Special Resource Material Developed by the Center
Title: Engaging and Re-engaging Students in Learning at School
Description: As the school year progresses, an increasing concern is not only on how to enhance engagement in learning, but how to re-engage those students who have become actively disengaged in classroom instruction.
Engagement is associated with positive academic outcomes, including achievement and persistence in school; and it is higher in classrooms with supportive teachers and peers, challenging and authentic tasks, opportunities for choice, and sufficient structure. Conversely, for many students, disengagement is associated with behavior problems, and behavior and learning problems may eventually lead to dropout. The degree of concern about student engagement varies depending on school population.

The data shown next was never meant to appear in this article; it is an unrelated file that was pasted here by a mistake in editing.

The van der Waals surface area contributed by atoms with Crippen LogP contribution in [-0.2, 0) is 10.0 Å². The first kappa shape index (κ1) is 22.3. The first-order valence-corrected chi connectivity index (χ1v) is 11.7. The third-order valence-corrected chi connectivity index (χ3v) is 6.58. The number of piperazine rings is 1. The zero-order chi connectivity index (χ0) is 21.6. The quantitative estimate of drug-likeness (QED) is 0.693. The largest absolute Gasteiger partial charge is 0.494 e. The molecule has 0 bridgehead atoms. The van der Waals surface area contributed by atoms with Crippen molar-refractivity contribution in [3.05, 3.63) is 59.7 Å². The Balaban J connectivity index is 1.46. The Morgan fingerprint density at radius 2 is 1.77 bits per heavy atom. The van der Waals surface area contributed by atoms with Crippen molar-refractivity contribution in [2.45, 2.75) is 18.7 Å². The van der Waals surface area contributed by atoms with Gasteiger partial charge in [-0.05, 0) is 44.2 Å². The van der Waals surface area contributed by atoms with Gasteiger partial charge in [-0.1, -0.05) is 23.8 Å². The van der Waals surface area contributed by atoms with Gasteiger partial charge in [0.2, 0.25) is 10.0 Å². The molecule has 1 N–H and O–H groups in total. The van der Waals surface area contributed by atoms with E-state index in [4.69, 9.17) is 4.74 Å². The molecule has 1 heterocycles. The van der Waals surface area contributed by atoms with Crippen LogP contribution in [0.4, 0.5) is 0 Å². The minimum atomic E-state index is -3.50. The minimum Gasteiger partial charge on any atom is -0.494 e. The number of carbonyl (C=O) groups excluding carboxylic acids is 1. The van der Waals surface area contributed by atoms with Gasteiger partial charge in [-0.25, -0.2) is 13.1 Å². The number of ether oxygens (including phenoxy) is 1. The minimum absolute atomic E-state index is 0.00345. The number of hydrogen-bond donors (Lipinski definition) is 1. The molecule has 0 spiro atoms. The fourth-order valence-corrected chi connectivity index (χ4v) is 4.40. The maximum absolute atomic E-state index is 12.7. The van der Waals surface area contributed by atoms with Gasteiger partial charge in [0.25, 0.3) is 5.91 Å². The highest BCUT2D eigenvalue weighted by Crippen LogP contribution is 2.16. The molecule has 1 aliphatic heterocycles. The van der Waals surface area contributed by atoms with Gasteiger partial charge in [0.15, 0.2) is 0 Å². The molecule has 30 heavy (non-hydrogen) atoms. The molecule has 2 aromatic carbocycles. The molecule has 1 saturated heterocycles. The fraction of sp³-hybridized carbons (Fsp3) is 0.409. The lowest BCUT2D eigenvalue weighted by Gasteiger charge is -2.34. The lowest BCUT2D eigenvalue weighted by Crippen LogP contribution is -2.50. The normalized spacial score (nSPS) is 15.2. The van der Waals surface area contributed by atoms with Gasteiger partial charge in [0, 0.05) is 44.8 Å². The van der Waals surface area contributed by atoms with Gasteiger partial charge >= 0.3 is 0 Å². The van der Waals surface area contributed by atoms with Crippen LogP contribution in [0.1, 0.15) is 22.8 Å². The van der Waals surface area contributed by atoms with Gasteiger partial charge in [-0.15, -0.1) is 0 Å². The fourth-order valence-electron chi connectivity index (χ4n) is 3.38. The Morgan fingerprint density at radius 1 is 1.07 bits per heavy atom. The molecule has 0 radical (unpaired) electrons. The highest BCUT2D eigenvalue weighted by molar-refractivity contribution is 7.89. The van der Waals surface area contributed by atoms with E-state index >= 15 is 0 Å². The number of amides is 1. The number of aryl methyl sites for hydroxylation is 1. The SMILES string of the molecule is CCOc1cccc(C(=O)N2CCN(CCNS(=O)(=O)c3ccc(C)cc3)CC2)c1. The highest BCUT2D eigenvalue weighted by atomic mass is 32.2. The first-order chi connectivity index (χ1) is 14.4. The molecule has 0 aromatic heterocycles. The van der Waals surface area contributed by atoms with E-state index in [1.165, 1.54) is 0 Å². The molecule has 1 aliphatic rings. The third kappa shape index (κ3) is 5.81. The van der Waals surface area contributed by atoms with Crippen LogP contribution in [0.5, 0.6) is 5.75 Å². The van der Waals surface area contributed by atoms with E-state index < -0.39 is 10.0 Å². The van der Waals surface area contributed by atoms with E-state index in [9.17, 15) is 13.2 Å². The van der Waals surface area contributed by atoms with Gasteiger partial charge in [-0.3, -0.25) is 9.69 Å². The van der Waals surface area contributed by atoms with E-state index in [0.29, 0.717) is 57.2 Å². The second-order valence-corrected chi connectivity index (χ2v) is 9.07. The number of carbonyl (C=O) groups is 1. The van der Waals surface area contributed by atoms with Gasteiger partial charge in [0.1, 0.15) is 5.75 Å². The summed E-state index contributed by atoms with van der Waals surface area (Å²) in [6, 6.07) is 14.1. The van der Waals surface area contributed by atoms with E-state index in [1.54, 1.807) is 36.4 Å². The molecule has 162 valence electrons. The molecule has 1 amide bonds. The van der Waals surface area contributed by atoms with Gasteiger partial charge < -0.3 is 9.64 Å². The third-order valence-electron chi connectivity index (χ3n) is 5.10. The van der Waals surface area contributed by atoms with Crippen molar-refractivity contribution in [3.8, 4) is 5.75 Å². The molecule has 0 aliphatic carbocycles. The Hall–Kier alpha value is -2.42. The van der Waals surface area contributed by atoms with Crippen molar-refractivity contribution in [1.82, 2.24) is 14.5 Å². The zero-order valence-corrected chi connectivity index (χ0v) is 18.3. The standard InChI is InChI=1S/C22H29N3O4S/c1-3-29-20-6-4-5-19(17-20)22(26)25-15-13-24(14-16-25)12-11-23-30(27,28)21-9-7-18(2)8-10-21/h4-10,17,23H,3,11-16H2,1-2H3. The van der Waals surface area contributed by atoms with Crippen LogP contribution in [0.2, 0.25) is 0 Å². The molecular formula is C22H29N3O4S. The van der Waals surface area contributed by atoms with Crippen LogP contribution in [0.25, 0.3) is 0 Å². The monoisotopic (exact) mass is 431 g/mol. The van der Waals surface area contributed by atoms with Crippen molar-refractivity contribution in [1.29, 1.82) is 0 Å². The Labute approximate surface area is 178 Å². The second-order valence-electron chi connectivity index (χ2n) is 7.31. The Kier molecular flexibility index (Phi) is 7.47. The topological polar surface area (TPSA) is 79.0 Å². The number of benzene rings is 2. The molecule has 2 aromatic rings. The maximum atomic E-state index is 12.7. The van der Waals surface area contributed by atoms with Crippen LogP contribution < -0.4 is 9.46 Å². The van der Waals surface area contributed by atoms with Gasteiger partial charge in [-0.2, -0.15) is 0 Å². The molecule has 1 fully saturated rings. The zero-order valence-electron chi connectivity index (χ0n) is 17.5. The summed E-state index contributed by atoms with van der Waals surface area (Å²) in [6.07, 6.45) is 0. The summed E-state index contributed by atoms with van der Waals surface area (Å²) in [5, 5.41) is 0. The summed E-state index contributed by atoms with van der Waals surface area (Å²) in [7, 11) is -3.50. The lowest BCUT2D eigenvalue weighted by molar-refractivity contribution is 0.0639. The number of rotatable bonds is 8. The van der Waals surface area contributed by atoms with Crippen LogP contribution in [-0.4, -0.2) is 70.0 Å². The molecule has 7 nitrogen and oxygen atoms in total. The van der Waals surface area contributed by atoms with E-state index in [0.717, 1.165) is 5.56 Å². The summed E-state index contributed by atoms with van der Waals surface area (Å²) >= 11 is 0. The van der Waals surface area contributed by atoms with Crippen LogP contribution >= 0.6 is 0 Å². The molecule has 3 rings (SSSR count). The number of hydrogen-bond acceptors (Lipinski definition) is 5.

From a psychological perspective, student disengagement is associated with situational threats to feelings of competence, self-determination, and/or relatedness to valued others. The demands may be from school staff, peers, instructional content and processes. Psychological disengagement may be internalized (e.g., boredom, emotional distress) and/or externalized (misbehavior, dropping out). Re-engagement depends on use of interventions that help minimize conditions that negatively affect intrinsic motivation and maximize conditions that have a positive intrinsic motivational effect.
In this guide, we briefly highlight the following matters because they are fundamental to the challenge of student (and staff) disengagement and re-engagement:
- Disengaged students and social control
- Intrinsic motivation
- Two key components of motivation: valuing and expectations
- Overreliance on extrinsics: a bad match
- Focusing on intrinsic motivation to re-engage students
Access at: http://www.smhp.psych.ucla.edu/pdfdocs/engagingandre-engagingstudents.pdf 105kb; 19pp